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30 October 2019, 16:17

Minsk tannery eyeing Chinese, Indian markets

MINSK, 30 October (BelTA) – The Minsk Leather Production Association (MLPA) aims to start supplying products to China and India, Tatyana Lugina, Chairwoman of the Belarusian state light industry concern Bellegprom, told journalists on 30 October, after Belarus Prime Minister Sergei Rumas visited the enterprise, BelTA has learned.

Sergei Rumas was made familiar with results of the investment project implemented at the MLPA, the current state of affairs at the enterprise, and its development prospects. Sergei Rumas visited the workshops of the tannery and was made familiar with the equipment, the manufacturing process, and the range of products. He also gave instructions to deal with problems facing the enterprise.

The MLPA stock in storage has increased and the enterprise aims to sell the accumulated products. “We focus on China and India, because other markets may be unable to consume such volumes. We are in talks over launching supplies to these countries,” Tatyana Lugina said. “Moreover, we should stimulate work of the company's commercial service. The tannery lacks specialists in this area and should employ more of them. The enterprise should motivate employees with bonuses. If sales managers fulfill or even exceed sales objectives, they should get a high salary,” she added.

The prime minister is checking on companies that have been retooled in the last few years. The MLPA is one of them. In December 2016, the MLPA finished undergoing upgrading in line with the president's instruction. The project cost Br26.558 million, including Br5.996 million in the MLPA funds and Br20.562 million in credit resources. Fitting the enterprise with new equipment helped improve quality, change and expand the range of products. The tannery started to make more products with a high added value, minimize the output of semi-finished products from tanned leather, which, in turn, helped cut production and marketing costs, use less chemicals, improve labor productivity and energy saving, and reduce amounts of production waste (hide cuttings). “The investment project has proven effective. Thanks to upgrading, the enterprise has started to make competitive products. However, there is one problem – a rather high interest rate (9%) on the loan grated for the implementation of the investment project. This problem will be addressed,” Tatyana Lugina stressed.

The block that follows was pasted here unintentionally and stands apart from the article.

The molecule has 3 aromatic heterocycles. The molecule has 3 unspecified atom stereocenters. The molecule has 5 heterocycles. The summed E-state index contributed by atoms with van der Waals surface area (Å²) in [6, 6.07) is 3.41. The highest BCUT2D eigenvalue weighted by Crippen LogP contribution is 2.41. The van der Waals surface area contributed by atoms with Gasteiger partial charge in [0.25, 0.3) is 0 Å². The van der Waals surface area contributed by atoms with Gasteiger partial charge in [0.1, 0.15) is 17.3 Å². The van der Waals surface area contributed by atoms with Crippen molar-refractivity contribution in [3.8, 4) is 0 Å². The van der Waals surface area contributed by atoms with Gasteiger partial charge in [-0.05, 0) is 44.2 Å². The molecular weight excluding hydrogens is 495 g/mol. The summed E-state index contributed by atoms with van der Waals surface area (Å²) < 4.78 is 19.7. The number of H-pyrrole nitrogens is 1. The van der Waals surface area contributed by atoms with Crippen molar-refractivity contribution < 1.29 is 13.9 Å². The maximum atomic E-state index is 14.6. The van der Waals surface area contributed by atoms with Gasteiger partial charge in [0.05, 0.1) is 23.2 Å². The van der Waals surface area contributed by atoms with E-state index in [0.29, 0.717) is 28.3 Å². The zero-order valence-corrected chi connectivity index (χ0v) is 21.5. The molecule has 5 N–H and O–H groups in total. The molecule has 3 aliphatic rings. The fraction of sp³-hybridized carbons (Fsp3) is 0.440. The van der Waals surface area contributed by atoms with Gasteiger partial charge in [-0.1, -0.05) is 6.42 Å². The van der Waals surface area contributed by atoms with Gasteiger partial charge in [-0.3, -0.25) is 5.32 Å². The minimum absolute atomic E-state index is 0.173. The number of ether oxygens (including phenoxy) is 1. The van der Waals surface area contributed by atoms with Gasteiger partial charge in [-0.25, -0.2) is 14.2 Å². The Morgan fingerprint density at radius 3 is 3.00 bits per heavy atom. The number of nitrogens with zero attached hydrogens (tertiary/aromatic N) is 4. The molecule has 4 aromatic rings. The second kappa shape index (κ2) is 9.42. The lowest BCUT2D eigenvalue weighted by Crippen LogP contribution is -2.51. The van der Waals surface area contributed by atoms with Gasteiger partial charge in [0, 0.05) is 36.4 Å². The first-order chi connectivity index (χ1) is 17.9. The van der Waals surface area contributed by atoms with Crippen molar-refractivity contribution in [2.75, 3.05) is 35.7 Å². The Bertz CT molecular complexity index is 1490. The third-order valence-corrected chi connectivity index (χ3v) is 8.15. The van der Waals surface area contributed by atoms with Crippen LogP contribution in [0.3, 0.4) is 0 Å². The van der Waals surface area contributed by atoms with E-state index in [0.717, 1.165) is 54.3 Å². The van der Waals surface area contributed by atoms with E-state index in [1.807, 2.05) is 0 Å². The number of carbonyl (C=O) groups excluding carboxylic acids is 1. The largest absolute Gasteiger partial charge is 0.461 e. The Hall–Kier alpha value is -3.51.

The situation in the global leather goods market in 2018-2019 had a strong impact on Belarusian tanneries, including the MLPA. The demand for such goods (finished and semi-finished) has declined steadily recently, which caused a drop in prices and export volume. The main reason for this decline was falling production of footwear from natural leathers and replacement of natural leathers with synthetic materials. “The furniture industry has also reported a decline in demand for natural leather, same as the aircraft and mechanical engineering industries. Perhaps, we have been not fast enough to adapt our purchasing prices for hides, reduce costs, and optimize expenses,” Tatyana Lugina said.

A comprehensive plan has been drawn up to address the MLPA problems. The plan includes upgrading and remodeling the territory of the enterprise, improving the list of staff. “Work quotas, labor productivity, service areas, raw materials and waste management, deliveries of goods – we have a lot to deal with. We have drafted new technical regulations on deliveries of goods, because we want the quality of goods to correspond with the prices set by meat processing plants,” Tatyana Lugina added.

The Minsk Leather Production Association is one of the largest and most technically advanced tanneries in Belarus. Its employs some 500 people and offers an average salary of over Br1,000. The tannery was built in line with an Italian design and was commissioned in 1988. The enterprise is meant to make 500 million square decimeters of leather and 200 million square decimeters of split leather products per annum.

The company offers a wide range of natural leathers from bull, cow, horse, and pig hides made through chrome or chrome-free tanning methods, various colors and finishing techniques. Its goods are fit for footwear top and lining, for furniture, fancy goods, apparel, artificial limbs, accessories, and musical instruments.

Photos by Yegor Pavlushchik

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